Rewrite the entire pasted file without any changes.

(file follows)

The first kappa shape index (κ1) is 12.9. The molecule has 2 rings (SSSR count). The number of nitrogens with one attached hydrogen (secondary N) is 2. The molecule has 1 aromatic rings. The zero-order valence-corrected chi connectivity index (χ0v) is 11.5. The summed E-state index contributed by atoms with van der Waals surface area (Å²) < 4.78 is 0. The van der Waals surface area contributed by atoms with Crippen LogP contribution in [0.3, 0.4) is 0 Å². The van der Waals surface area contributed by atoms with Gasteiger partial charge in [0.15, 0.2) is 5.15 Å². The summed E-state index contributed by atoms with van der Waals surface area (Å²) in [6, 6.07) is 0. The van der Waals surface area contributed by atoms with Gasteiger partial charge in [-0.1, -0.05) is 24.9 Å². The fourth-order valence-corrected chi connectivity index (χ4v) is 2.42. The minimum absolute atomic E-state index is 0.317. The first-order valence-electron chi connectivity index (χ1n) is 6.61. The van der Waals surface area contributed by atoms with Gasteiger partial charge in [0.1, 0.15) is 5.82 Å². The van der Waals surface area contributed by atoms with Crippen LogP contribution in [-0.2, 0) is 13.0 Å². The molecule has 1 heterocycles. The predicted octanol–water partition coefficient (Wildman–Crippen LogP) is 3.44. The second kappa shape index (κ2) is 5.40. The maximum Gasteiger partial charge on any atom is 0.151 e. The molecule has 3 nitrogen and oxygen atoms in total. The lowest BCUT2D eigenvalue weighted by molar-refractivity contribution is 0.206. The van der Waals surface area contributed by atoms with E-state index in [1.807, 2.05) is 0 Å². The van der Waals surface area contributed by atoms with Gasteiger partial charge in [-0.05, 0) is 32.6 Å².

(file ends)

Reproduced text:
The first kappa shape index (κ1) is 12.9. The molecule has 2 rings (SSSR count). The number of nitrogens with one attached hydrogen (secondary N) is 2. The molecule has 1 aromatic rings. The zero-order valence-corrected chi connectivity index (χ0v) is 11.5. The summed E-state index contributed by atoms with van der Waals surface area (Å²) < 4.78 is 0. The van der Waals surface area contributed by atoms with Crippen LogP contribution in [0.3, 0.4) is 0 Å². The van der Waals surface area contributed by atoms with Gasteiger partial charge in [0.15, 0.2) is 5.15 Å². The summed E-state index contributed by atoms with van der Waals surface area (Å²) in [6, 6.07) is 0. The van der Waals surface area contributed by atoms with Gasteiger partial charge in [-0.1, -0.05) is 24.9 Å². The fourth-order valence-corrected chi connectivity index (χ4v) is 2.42. The minimum absolute atomic E-state index is 0.317. The first-order valence-electron chi connectivity index (χ1n) is 6.61. The van der Waals surface area contributed by atoms with Gasteiger partial charge in [0.1, 0.15) is 5.82 Å². The van der Waals surface area contributed by atoms with Crippen LogP contribution in [-0.2, 0) is 13.0 Å². The molecule has 1 heterocycles. The predicted octanol–water partition coefficient (Wildman–Crippen LogP) is 3.44. The second kappa shape index (κ2) is 5.40. The maximum Gasteiger partial charge on any atom is 0.151 e. The molecule has 3 nitrogen and oxygen atoms in total. The lowest BCUT2D eigenvalue weighted by molar-refractivity contribution is 0.206. The van der Waals surface area contributed by atoms with E-state index in [1.807, 2.05) is 0 Å². The van der Waals surface area contributed by atoms with Gasteiger partial charge in [-0.05, 0) is 32.6 Å².